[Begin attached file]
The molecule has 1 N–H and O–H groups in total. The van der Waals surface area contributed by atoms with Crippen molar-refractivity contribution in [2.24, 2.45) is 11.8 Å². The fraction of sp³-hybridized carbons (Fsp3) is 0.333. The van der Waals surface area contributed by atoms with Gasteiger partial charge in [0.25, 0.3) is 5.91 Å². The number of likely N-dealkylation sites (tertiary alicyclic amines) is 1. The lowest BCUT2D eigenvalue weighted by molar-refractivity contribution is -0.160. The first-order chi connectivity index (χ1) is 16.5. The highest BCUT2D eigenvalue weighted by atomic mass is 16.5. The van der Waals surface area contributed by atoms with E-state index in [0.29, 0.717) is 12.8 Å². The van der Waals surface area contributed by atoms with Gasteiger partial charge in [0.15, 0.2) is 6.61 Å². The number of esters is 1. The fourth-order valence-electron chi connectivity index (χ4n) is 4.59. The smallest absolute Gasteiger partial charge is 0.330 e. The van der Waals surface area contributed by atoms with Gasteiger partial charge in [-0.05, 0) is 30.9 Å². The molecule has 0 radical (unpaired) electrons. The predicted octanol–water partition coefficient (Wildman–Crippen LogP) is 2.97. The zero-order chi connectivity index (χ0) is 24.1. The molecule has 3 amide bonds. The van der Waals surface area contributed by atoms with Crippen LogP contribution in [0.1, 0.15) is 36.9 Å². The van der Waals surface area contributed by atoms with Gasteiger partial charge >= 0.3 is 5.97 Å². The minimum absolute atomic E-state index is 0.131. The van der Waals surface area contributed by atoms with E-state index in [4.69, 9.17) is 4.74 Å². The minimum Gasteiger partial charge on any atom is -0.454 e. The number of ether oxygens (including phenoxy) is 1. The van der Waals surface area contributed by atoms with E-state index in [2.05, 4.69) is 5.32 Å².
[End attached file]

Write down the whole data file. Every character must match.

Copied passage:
The molecule has 1 N–H and O–H groups in total. The van der Waals surface area contributed by atoms with Crippen molar-refractivity contribution in [2.24, 2.45) is 11.8 Å². The fraction of sp³-hybridized carbons (Fsp3) is 0.333. The van der Waals surface area contributed by atoms with Gasteiger partial charge in [0.25, 0.3) is 5.91 Å². The number of likely N-dealkylation sites (tertiary alicyclic amines) is 1. The lowest BCUT2D eigenvalue weighted by molar-refractivity contribution is -0.160. The first-order chi connectivity index (χ1) is 16.5. The highest BCUT2D eigenvalue weighted by atomic mass is 16.5. The van der Waals surface area contributed by atoms with E-state index in [0.29, 0.717) is 12.8 Å². The van der Waals surface area contributed by atoms with Gasteiger partial charge in [0.15, 0.2) is 6.61 Å². The number of esters is 1. The fourth-order valence-electron chi connectivity index (χ4n) is 4.59. The smallest absolute Gasteiger partial charge is 0.330 e. The van der Waals surface area contributed by atoms with Gasteiger partial charge in [-0.05, 0) is 30.9 Å². The molecule has 0 radical (unpaired) electrons. The predicted octanol–water partition coefficient (Wildman–Crippen LogP) is 2.97. The zero-order chi connectivity index (χ0) is 24.1. The molecule has 3 amide bonds. The van der Waals surface area contributed by atoms with Crippen LogP contribution in [0.1, 0.15) is 36.9 Å². The van der Waals surface area contributed by atoms with Gasteiger partial charge >= 0.3 is 5.97 Å². The minimum absolute atomic E-state index is 0.131. The van der Waals surface area contributed by atoms with E-state index in [4.69, 9.17) is 4.74 Å². The minimum Gasteiger partial charge on any atom is -0.454 e. The number of ether oxygens (including phenoxy) is 1. The van der Waals surface area contributed by atoms with E-state index in [2.05, 4.69) is 5.32 Å².